When I was a 3rd grader, my teacher at Grant Elementary School in San Francisco, Mrs. Rosen, lined all of her students at the chalk board (yes, real black chalk boards) and had us do addition and subtraction problems that she called out to us in her gruff voice to write on the board. She would time us, then walk down the line observing our figures. If a student got a problem wrong, she'd take her hand, gently place it on the back of his or her head and slam said tiny head hard into the chalkboard. Ouch! That's me, yelling as I inevitably did my sums wrong. From those days on, I have never been good at math or any subject related to mathematics.
Which leads me to the subject of analytics in basketball. It's math. Okay, so it's statistics. That's just math in disguise. I've done some research, and I guess I get it. Useful, but only in the right hands. By that I mean in the hands of people who have the sport in their blood and can "see" "feel" a player's skill and enthusiasm for the game. If it were up to me, evaluating a player, I would only take into account how that player performs in the fourth quarter of tight games, in playoff/championship games (high school, college, or pro). I've seen too many players in the NBA who play well in the first three quarters and disappear in the crucial fourth.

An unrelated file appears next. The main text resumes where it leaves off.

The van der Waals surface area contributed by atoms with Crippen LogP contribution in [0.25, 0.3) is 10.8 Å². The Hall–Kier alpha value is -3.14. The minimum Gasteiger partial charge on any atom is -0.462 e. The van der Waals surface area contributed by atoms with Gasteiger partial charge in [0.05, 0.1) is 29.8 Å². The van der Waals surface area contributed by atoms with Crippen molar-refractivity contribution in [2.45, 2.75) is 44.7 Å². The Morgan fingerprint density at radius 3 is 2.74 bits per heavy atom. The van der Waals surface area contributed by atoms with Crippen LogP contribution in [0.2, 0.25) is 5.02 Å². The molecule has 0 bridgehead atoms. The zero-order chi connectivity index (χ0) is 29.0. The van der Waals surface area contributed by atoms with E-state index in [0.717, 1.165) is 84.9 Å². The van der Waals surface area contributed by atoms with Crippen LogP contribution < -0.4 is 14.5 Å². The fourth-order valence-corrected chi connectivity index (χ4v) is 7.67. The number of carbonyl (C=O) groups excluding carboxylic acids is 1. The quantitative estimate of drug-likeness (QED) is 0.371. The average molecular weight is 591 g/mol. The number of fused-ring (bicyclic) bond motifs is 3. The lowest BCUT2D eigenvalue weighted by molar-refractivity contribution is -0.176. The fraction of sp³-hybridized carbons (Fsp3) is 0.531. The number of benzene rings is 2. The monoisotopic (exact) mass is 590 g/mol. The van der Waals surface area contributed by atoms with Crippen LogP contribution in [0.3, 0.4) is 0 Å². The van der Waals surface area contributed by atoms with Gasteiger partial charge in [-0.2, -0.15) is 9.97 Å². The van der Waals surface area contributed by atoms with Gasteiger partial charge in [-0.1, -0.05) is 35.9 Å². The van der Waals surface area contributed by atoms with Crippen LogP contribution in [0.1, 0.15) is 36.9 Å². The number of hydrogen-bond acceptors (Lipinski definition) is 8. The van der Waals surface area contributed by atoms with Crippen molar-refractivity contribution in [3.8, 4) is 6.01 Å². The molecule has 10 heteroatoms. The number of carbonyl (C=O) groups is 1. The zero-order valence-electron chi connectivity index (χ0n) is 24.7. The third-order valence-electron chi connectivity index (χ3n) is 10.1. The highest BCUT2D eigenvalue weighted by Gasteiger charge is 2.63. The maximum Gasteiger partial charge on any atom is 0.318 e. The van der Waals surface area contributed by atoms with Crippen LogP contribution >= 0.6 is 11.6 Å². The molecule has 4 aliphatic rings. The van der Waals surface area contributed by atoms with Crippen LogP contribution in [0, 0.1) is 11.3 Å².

And, I would definitely pay as much attention to my instincts as to the analytics. For example, I don't need stats to tell me that Carmelo Anthony, no matter what he does, will never be a winner. And I don't need stats to know young Kawhi Leanard of the Spurs, not nearly as gifted as Carmelo, will always be a winner.
Stick Aldon Smith in jail for a year, so he can sober up and meditate on how close he is to losing his chance to live the decent life of an athlete. It's high time high schools, colleges and the pros start practicing Tough Love.
While the NBA playoffs are exciting, let's not forget there's a good chance the State of California might soon have a Triple Crown winner, in California Chrome.
Here's a little poem about horses: A traditional Navajo song.
My horse has a hoof like a striped agate
His fetlock is like a fine eagle plume.
His legs are like quick lightning
My horse has a tail like a trailing black cloud.
The Holy Wind moves through his hair
What my musings are all about...
Blogging might well be the 21st century's form of journaling. As a writing teacher, I have always advised my students to keep a daily journal as a way of organizing their thoughts for future writing projects, a discipline I have unfortunately never consistently practiced myself. By blogging, I might finally be able to follow my own good advice.
The difference between journaling and blogging is that the blogger opens his or her writing to the public, something journal- writers are usually reluctant to do. I am not so reticent.
The trick for me will be to avoid cluttering the internet with more blather, something none of us need more of. If I stick to subjects I know: sports and literature, I believe I can avoid that pitfall. I can't promise that I'll not stray from time to time to comment on ancillary subjects, but I will make every attempt to be interesting and perhaps even insightful.